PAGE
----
Trends in Enterprise AI and Digital Decisions. Mike Gualtieri, Forrester
Day 2 of DecisionCAMP 2019 in beautiful Bolzano started out with Mike Gualtieri giving the Forrester view of trends in the market around AI and automated decisions. This was a typical analyst presentation — sorry, no notes — presented as part of the larger BRAIN 2019 (Bolzano Rules and Artificial INtelligence Summit) of which DecisionCAMP is a part.
Ron Ross presented on the current state of business rules and opportunities moving forward. To start, we have made progress in this area — DMN for one thing is an amazing leap forward — but business rules are not yet universally accepted and adopted within organizations despite the provable benefits.
One opportunity for business rules tools is to reduce developer workload, and to reduce rule programming errors. In alignment with Semantics Of Business Vocabulary and Rules (SBVR) standard, there are two types of rules: definitional rules and behavioral rules. Definitional rules may be incorrect or misapplied, but they can’t be directly violated since they are evaluated in the course of a process; declarative behavioral rules, on the other hand, require a “watcher” to track other events that may cause the state of another process or transaction to change. If implemented properly, behavioral rules can reduce developer workload since the event-driven watcher updates state constantly based on these rules firing. DMN does not allow modeling of these types of decisions, since there needs to be more awareness of state as well as the events that may cause it to change; there is no concept of a watcher daemon that can constantly evaluate rules and update state.
There is also a need to better address sentiment and human discretion in rules. With behavioral rules that are enforced by humans, there are levels of enforcement; these nuances are not captured in most rules/decision systems.
Rules tools also need to tie in more directly with business governance in order to enforce regulatory and other rules under which an organization needs to operate. Many of these are behavioral rules, which are not handled adequately by DMN and most decision management systems due to the lack of an event-driven watcher; there is also a gap caused by the lack of natural language support in defining executable rules.
Beyond Decision Models – Using Technical and Business Standards to Transform Financial Services. Brian Stucky, Quicken Loans
Although having recently joined Quicken Loans as a senior enterprise architect, Brian Stucky is also involved in the MISMO mortgage standards organization, which was the focus of his presentation. Earlier this year, MISMO recommended DMN as an official standard for documenting, implementing, exchanging and executing decision models in the mortgage industry; they are also working on officially recognizing BPMN too. The idea is to create a DMN data structure based on the existing MISMO XSD to allow these mortgage-related decision models to be shared, but the industry is still rife with paper-based processes and legacy systems that hinder adoption.
There’s a history of business rules in the mortgage industry, but it didn’t really allow for business control of the rules, didn’t have the agility required, and was expensive. DMN is changing that game — especially with decisions as a service instead of on-premise systems — and allowing mortgage companies to better meet some of the new regulations such as Ability-To-Repay, where the written government regulation can be translated into a standard DMN model to ensure that all parties are using the same evaluation criteria. They’ve proven that time required to change the DMN model for a specific rule can take as little as a couple of hours to analyze and modify the model, which is a huge push for moving from MISMO XSD to the DMN model.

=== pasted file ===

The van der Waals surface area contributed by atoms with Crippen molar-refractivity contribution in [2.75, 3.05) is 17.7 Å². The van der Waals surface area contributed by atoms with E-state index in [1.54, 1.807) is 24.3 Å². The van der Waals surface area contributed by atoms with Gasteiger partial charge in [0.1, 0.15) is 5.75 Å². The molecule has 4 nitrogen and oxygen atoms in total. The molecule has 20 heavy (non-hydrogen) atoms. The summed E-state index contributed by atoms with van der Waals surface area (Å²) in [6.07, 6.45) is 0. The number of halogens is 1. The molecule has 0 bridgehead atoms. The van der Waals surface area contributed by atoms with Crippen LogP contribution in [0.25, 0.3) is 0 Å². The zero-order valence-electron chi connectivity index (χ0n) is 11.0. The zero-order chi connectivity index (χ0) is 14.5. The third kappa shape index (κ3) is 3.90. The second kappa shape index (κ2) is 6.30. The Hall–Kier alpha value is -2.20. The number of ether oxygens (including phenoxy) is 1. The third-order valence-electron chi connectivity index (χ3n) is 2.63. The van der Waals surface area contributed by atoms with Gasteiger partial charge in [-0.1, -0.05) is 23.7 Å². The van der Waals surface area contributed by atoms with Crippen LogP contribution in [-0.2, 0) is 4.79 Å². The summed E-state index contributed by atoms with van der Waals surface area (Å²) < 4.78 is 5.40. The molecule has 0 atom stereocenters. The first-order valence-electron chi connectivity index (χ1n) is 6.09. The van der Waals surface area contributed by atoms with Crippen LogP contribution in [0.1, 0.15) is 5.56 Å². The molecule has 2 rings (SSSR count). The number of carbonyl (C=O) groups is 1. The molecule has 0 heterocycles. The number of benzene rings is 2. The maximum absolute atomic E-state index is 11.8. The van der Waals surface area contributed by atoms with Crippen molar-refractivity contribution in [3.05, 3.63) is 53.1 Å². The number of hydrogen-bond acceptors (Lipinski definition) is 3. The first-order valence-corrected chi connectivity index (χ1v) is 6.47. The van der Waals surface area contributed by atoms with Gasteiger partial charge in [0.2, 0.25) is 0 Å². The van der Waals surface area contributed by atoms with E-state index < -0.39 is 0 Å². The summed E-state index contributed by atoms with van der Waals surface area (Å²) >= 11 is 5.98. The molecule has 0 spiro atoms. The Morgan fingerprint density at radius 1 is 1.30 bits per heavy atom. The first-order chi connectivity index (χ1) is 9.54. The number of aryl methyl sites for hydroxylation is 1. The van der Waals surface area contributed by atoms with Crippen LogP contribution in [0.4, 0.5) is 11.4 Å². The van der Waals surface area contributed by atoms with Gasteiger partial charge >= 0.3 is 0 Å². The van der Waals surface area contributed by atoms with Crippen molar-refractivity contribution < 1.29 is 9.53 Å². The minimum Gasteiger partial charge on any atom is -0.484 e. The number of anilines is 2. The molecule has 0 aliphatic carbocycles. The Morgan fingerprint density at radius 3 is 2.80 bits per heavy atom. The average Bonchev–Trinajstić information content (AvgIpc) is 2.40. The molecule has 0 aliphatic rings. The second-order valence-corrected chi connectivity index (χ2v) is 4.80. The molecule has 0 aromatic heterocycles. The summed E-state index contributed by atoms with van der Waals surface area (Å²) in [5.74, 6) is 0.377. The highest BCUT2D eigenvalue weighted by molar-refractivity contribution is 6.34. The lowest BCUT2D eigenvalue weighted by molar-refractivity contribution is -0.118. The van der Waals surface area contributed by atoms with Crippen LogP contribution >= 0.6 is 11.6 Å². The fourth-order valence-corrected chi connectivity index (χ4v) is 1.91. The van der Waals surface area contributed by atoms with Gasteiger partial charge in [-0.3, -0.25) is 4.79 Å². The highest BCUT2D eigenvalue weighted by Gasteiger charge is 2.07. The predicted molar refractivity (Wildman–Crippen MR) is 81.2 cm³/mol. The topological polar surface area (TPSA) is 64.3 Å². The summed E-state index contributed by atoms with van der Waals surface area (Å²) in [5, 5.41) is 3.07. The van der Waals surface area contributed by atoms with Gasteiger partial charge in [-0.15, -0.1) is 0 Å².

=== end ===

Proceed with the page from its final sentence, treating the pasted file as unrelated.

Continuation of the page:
In the future, this could mean that DMN plus the MISMO data model could be used directly to disseminate a regulatory rule change, rather than the 800-page text document used now. That brings up other issues, such as versioning of the model or even of DMN, and engine compliance in executing the DMN models as distributed. A better way to do it may be to roll out the model as a service with an open API, where every mortgage provide uses the same decision service; this guarantees that it will be evaluated identically everywhere. The ultimate goal may be a digital mortgage, potentially using blockchain to ensure the chain of events in this smart contract.
Meeting the Expectations with DMN and Constraint Solving: The Notary Case. Marjolein Deryck, KU Leuven
Marjolein Deryck presented on research in decision modeling and knowledge representation, and how she applied it to property registration taxes in Belgium, which is typically calculated by a notary. The use case was to support a notary when performing these calculations, using DMN for collaborative analysis with the notary and an executable prototype; then IDP to go beyond DMN capabilities in a constraint approach.
An interesting requirement was that the support application be non-intrusive: the notary felt that if he was spending too much time typing on a computer while figuring this out with a client, he would be seen as less of an expert. A tablet-based app with minimal requirement for data entry, plus interactive in terms of presenting the next best question rather than following a fixed script were seen as essential.
In her initial evaluation, DMN was seen as lacking script interactivity/adaptability (although I saw a really interesting way to use DMN and BPMN to resolve this last week at CamundaCon), and she instead considered IDP as a more powerful implementation. This provides a better solution, although the models are less understandable by the notaries, and required enhancements to be able to provide an explanation of a specific calculation.